The aim of this study was to examine both the tendon and muscle components of the medial gastrocnemius muscle-tendon unit in children with cerebral palsy (CP) and equinus gait, with or without contracture. We also examined a small number of children who had undergone prior surgical lengthening of the triceps surae to address equinus contracture.
Ultrasound was used to measure Achilles tendon length and muscle-tendon architectural parameters in children of ages 5 to 12 years. Muscle and tendon parameters were compared among 4 groups: Control group (N=40 limbs from 21 typically developing children), Static Equinus group (N=23 limbs from 15 children with CP and equinus contracture), Dynamic Equinus group (N=12 limbs from 7 children with CP and equinus gait without contracture), and Prior Surgery group (N=10 limbs from 6 children with CP who had prior gastrocnemius recession or tendo-achilles lengthening). The groups were compared using analysis of variance and Scheffe post hoc tests.
The CP groups had longer Achilles tendons and shorter muscle bellies than the Control group (P<0.001). Normalized tendon length was also longer in the Prior Surgery group compared with the Static Equinus group (P<0.001). The Prior Surgery group had larger pennation angles than the CP groups (P≤0.009) and tended to have shorter muscle fascicle lengths (P≤0.005 compared with Control and Static Equinus, P=0.08 compared with Dynamic Equinus). Similar results were observed for pennation angles and normalized muscle fascicle lengths throughout the range of motion.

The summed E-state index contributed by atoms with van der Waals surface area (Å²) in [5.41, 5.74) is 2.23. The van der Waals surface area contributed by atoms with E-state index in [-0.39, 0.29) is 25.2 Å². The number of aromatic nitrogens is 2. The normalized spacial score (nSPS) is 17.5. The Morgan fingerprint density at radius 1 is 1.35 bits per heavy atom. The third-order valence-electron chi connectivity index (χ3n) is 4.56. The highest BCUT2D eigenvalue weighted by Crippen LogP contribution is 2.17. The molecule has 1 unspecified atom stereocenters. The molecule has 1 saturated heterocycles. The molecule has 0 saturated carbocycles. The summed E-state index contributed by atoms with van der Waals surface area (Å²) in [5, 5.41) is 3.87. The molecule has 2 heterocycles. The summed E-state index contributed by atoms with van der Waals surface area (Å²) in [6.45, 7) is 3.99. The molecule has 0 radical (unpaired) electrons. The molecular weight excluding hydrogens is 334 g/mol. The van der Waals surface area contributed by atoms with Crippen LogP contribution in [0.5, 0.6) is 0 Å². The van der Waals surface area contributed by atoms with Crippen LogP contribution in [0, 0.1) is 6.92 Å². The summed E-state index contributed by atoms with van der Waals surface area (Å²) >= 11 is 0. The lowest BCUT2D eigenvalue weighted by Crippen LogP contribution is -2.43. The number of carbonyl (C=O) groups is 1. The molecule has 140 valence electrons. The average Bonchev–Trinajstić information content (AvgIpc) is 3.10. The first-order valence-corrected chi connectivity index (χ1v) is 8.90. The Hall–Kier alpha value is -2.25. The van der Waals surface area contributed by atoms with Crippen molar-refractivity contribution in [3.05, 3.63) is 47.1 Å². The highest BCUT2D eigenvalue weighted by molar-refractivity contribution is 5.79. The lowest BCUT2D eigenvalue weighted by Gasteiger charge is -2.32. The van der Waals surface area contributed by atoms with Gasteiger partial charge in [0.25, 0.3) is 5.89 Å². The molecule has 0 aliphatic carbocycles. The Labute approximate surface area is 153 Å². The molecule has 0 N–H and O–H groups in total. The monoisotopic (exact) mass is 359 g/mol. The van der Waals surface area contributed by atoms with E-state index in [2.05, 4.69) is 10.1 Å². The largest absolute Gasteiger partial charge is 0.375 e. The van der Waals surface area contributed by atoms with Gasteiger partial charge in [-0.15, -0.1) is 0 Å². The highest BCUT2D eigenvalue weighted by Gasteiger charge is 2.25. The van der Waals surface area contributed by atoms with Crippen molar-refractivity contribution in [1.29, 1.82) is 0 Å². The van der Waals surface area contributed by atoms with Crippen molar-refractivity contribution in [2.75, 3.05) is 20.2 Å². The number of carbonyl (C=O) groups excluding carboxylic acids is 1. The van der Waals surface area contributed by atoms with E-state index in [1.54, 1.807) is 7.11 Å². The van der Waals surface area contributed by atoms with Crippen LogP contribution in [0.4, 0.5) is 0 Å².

Children with spastic CP and equinus gait have longer-than-normal Achilles tendons and shorter-than-normal muscle bellies. These characteristics are observed even in children with dynamic equinus, before contracture has developed. Surgery further lengthens the tendon, restoring dorsiflexion but not normal muscle-tendon architecture. These architectural features likely affect function, possibly contributing to functional deficits such as plantarflexor weakness after surgery.
Level II, prospective comparative study.
*Children's Orthopaedic Center
†Department of Radiology, Children's Hospital Los Angeles
Departments of ‡Orthopaedics
∥Radiology, University of Southern California, CA
Funding for this study was provided by the United Cerebral Palsy Research and Educational Foundation grant number R-767-04.
Reprints: Tishya A. L. Wren, PhD, Children's Hospital Los Angeles, 4650 Sunset Blvd., ♯69, Los Angeles, CA 90027. E-mail: email@example.com.